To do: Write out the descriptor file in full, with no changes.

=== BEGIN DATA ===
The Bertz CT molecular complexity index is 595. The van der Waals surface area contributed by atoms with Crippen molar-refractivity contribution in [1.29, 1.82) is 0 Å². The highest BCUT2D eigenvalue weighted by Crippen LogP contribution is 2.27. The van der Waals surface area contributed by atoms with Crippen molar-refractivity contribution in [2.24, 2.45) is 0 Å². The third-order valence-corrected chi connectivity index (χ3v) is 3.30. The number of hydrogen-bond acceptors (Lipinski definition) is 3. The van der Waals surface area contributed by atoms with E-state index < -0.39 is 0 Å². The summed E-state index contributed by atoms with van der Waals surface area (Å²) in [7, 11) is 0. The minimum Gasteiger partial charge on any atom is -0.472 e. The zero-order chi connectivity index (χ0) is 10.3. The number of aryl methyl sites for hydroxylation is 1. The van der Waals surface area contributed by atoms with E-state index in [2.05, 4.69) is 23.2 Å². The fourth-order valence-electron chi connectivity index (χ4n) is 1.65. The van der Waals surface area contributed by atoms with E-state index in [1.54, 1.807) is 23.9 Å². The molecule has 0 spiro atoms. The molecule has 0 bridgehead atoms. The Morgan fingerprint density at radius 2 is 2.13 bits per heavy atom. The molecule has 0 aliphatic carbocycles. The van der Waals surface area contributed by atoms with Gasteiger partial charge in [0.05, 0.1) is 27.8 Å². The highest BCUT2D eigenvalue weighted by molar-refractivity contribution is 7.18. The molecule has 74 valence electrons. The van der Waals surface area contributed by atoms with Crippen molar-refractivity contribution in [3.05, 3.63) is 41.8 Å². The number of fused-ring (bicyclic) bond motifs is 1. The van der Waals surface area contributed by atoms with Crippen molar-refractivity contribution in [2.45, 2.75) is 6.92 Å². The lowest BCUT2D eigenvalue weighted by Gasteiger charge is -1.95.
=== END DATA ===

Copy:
The Bertz CT molecular complexity index is 595. The van der Waals surface area contributed by atoms with Crippen molar-refractivity contribution in [1.29, 1.82) is 0 Å². The highest BCUT2D eigenvalue weighted by Crippen LogP contribution is 2.27. The van der Waals surface area contributed by atoms with Crippen molar-refractivity contribution in [2.24, 2.45) is 0 Å². The third-order valence-corrected chi connectivity index (χ3v) is 3.30. The number of hydrogen-bond acceptors (Lipinski definition) is 3. The van der Waals surface area contributed by atoms with E-state index < -0.39 is 0 Å². The summed E-state index contributed by atoms with van der Waals surface area (Å²) in [7, 11) is 0. The minimum Gasteiger partial charge on any atom is -0.472 e. The zero-order chi connectivity index (χ0) is 10.3. The number of aryl methyl sites for hydroxylation is 1. The van der Waals surface area contributed by atoms with E-state index in [2.05, 4.69) is 23.2 Å². The fourth-order valence-electron chi connectivity index (χ4n) is 1.65. The van der Waals surface area contributed by atoms with E-state index in [1.54, 1.807) is 23.9 Å². The molecule has 0 spiro atoms. The molecule has 0 bridgehead atoms. The Morgan fingerprint density at radius 2 is 2.13 bits per heavy atom. The molecule has 0 aliphatic carbocycles. The van der Waals surface area contributed by atoms with Gasteiger partial charge in [0.05, 0.1) is 27.8 Å². The highest BCUT2D eigenvalue weighted by molar-refractivity contribution is 7.18. The molecule has 74 valence electrons. The van der Waals surface area contributed by atoms with Crippen molar-refractivity contribution in [3.05, 3.63) is 41.8 Å². The number of fused-ring (bicyclic) bond motifs is 1. The van der Waals surface area contributed by atoms with Crippen molar-refractivity contribution in [2.45, 2.75) is 6.92 Å². The lowest BCUT2D eigenvalue weighted by Gasteiger charge is -1.95.